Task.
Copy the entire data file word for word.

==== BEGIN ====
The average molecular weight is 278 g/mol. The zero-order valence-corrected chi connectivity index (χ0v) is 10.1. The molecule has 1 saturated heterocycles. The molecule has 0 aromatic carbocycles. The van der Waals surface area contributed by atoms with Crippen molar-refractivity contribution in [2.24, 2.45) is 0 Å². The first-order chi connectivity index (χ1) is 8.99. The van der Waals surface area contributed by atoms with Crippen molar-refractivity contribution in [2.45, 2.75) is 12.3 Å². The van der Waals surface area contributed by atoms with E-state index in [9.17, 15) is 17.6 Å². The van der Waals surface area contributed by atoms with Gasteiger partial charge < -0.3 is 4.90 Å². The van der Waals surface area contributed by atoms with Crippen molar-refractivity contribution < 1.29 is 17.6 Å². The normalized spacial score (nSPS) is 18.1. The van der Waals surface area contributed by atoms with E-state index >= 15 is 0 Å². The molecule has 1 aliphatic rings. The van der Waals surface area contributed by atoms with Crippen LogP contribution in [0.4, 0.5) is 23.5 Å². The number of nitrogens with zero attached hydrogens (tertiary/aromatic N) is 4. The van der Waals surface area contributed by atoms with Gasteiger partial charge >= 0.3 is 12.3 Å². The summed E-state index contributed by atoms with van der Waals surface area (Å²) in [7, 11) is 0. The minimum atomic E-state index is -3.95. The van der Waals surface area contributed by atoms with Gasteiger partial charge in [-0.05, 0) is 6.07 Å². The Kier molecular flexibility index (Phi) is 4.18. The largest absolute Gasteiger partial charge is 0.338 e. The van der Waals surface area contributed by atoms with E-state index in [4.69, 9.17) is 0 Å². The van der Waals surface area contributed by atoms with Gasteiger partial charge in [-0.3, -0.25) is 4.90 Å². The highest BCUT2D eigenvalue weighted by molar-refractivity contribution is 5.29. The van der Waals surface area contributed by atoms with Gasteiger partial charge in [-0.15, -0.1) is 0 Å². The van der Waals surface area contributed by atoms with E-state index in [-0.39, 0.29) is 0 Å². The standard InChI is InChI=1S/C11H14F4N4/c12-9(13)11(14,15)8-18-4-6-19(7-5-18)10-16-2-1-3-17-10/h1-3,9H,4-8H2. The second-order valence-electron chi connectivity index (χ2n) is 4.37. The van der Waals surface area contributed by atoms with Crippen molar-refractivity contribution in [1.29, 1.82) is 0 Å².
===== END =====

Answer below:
The average molecular weight is 278 g/mol. The zero-order valence-corrected chi connectivity index (χ0v) is 10.1. The molecule has 1 saturated heterocycles. The molecule has 0 aromatic carbocycles. The van der Waals surface area contributed by atoms with Crippen molar-refractivity contribution in [2.24, 2.45) is 0 Å². The first-order chi connectivity index (χ1) is 8.99. The van der Waals surface area contributed by atoms with Crippen molar-refractivity contribution in [2.45, 2.75) is 12.3 Å². The van der Waals surface area contributed by atoms with E-state index in [9.17, 15) is 17.6 Å². The van der Waals surface area contributed by atoms with Gasteiger partial charge < -0.3 is 4.90 Å². The van der Waals surface area contributed by atoms with Crippen molar-refractivity contribution < 1.29 is 17.6 Å². The normalized spacial score (nSPS) is 18.1. The van der Waals surface area contributed by atoms with E-state index >= 15 is 0 Å². The molecule has 1 aliphatic rings. The van der Waals surface area contributed by atoms with Crippen LogP contribution in [0.4, 0.5) is 23.5 Å². The number of nitrogens with zero attached hydrogens (tertiary/aromatic N) is 4. The van der Waals surface area contributed by atoms with Gasteiger partial charge >= 0.3 is 12.3 Å². The summed E-state index contributed by atoms with van der Waals surface area (Å²) in [7, 11) is 0. The minimum atomic E-state index is -3.95. The van der Waals surface area contributed by atoms with Gasteiger partial charge in [-0.05, 0) is 6.07 Å². The Kier molecular flexibility index (Phi) is 4.18. The largest absolute Gasteiger partial charge is 0.338 e. The van der Waals surface area contributed by atoms with E-state index in [4.69, 9.17) is 0 Å². The van der Waals surface area contributed by atoms with Gasteiger partial charge in [-0.3, -0.25) is 4.90 Å². The highest BCUT2D eigenvalue weighted by molar-refractivity contribution is 5.29. The van der Waals surface area contributed by atoms with Gasteiger partial charge in [-0.15, -0.1) is 0 Å². The van der Waals surface area contributed by atoms with E-state index in [-0.39, 0.29) is 0 Å². The standard InChI is InChI=1S/C11H14F4N4/c12-9(13)11(14,15)8-18-4-6-19(7-5-18)10-16-2-1-3-17-10/h1-3,9H,4-8H2. The second-order valence-electron chi connectivity index (χ2n) is 4.37. The van der Waals surface area contributed by atoms with Crippen molar-refractivity contribution in [1.29, 1.82) is 0 Å².